For the past few chapters, we have been studying electrostatic forces and fields, which are caused by electric charges at rest. These electric fields can move other free charges, such as producing a current in a circuit; however, the electrostatic forces and fields themselves come from other static charges. In this chapter, we see that when an electric charge moves, it generates other forces and fields. These additional forces and fields are what we commonly call magnetism.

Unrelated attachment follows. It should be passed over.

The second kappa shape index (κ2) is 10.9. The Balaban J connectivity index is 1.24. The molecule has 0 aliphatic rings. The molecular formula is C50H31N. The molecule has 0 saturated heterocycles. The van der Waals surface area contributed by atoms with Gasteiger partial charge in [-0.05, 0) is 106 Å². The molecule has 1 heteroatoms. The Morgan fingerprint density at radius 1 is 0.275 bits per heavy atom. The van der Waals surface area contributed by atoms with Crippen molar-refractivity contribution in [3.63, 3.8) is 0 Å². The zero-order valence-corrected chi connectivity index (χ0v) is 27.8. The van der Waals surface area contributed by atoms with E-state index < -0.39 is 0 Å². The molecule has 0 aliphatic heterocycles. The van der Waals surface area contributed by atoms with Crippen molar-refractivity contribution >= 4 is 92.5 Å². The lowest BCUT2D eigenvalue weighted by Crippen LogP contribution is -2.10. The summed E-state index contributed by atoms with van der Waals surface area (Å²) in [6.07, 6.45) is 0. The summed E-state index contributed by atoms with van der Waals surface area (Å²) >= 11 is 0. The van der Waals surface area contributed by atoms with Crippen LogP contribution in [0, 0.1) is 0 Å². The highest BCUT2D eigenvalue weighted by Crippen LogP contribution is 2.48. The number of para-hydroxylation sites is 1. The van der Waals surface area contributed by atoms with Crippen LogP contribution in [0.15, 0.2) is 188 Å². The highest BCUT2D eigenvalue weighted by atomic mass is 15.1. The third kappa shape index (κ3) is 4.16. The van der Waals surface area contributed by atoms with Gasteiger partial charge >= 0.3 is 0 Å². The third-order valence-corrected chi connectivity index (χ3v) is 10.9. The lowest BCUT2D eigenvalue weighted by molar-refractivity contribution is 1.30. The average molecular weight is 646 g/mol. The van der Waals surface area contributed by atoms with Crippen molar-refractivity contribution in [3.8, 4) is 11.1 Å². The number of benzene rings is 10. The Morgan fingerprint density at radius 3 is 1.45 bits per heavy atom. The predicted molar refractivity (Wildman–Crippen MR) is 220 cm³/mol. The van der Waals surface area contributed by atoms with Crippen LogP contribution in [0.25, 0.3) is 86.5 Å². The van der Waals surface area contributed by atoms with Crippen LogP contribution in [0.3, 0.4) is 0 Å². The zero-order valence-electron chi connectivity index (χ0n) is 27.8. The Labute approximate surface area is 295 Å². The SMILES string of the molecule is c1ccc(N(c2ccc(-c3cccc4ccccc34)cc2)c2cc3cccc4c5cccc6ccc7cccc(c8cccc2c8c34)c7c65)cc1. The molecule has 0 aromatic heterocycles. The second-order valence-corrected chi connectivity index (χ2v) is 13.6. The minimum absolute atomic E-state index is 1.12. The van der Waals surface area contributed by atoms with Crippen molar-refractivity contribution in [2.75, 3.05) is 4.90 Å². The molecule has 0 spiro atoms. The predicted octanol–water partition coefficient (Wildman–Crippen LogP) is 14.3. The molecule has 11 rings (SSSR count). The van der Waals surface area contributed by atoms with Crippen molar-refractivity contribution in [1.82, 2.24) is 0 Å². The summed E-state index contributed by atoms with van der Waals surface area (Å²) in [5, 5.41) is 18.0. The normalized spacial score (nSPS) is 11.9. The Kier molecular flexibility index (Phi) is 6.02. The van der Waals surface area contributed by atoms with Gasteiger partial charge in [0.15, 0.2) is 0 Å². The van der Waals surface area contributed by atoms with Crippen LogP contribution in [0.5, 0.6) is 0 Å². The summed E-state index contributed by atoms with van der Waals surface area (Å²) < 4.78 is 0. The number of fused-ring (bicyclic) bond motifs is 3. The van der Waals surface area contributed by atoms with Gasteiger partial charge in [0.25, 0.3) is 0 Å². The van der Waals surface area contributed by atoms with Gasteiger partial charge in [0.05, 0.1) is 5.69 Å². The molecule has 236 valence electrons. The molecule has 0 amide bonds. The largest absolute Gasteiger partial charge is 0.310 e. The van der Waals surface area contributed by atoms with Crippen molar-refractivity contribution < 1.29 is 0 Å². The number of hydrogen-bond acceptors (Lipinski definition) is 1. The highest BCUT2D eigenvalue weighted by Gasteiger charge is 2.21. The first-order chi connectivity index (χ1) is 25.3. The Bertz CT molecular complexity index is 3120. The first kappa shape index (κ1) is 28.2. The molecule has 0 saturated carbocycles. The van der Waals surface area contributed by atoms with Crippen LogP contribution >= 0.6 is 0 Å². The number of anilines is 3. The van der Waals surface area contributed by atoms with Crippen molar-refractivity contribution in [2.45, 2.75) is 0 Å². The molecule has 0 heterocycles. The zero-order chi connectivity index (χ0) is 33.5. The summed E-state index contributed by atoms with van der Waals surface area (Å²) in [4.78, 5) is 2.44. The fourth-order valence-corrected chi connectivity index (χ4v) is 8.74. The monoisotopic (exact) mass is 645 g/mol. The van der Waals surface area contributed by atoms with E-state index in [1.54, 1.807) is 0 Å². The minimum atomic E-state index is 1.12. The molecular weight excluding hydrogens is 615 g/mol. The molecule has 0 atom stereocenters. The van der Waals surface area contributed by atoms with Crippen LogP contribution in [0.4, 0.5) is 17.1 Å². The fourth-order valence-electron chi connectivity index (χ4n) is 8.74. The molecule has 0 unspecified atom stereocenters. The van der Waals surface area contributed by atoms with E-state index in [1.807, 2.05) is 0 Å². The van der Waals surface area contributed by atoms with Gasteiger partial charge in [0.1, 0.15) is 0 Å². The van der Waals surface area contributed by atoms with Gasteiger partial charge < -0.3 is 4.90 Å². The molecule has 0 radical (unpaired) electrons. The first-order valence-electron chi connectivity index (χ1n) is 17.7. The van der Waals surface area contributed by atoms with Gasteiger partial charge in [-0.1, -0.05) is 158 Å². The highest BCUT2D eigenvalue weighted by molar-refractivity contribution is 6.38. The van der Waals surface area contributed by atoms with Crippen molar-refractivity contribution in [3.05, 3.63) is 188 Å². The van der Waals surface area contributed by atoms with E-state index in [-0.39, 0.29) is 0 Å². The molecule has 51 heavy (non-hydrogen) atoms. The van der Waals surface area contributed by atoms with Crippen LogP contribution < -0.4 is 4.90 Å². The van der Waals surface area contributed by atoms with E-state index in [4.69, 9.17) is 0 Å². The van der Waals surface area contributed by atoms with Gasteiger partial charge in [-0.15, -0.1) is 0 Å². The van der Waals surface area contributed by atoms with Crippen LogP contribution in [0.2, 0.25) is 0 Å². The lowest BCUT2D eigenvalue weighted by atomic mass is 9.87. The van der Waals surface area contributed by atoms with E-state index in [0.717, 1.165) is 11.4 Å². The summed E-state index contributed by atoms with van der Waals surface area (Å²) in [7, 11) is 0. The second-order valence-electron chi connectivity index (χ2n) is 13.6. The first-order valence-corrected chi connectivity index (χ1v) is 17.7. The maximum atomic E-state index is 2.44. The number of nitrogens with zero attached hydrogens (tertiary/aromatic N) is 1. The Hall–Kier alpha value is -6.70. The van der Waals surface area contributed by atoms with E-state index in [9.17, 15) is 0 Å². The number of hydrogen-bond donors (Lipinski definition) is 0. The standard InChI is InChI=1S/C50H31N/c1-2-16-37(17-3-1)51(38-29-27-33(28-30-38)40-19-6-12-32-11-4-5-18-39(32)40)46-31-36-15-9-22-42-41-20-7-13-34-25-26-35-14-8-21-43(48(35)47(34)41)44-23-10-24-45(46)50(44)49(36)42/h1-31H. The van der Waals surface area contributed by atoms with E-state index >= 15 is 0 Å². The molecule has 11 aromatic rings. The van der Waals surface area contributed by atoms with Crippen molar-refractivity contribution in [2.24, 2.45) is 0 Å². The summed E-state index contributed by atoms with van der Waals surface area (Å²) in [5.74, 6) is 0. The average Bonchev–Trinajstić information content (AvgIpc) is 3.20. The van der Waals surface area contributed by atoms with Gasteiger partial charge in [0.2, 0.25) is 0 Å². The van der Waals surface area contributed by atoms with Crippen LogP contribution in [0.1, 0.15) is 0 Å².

Before we examine the origins of magnetism, we first describe what it is and how magnetic fields behave. Once we are more familiar with magnetic effects, we can explain how they arise from the behavior of atoms and molecules, and how magnetism is related to electricity. The connection between electricity and magnetism is fascinating from a theoretical point of view, but it is also immensely practical, as shown by an industrial electromagnet that can lift thousands of pounds of metal.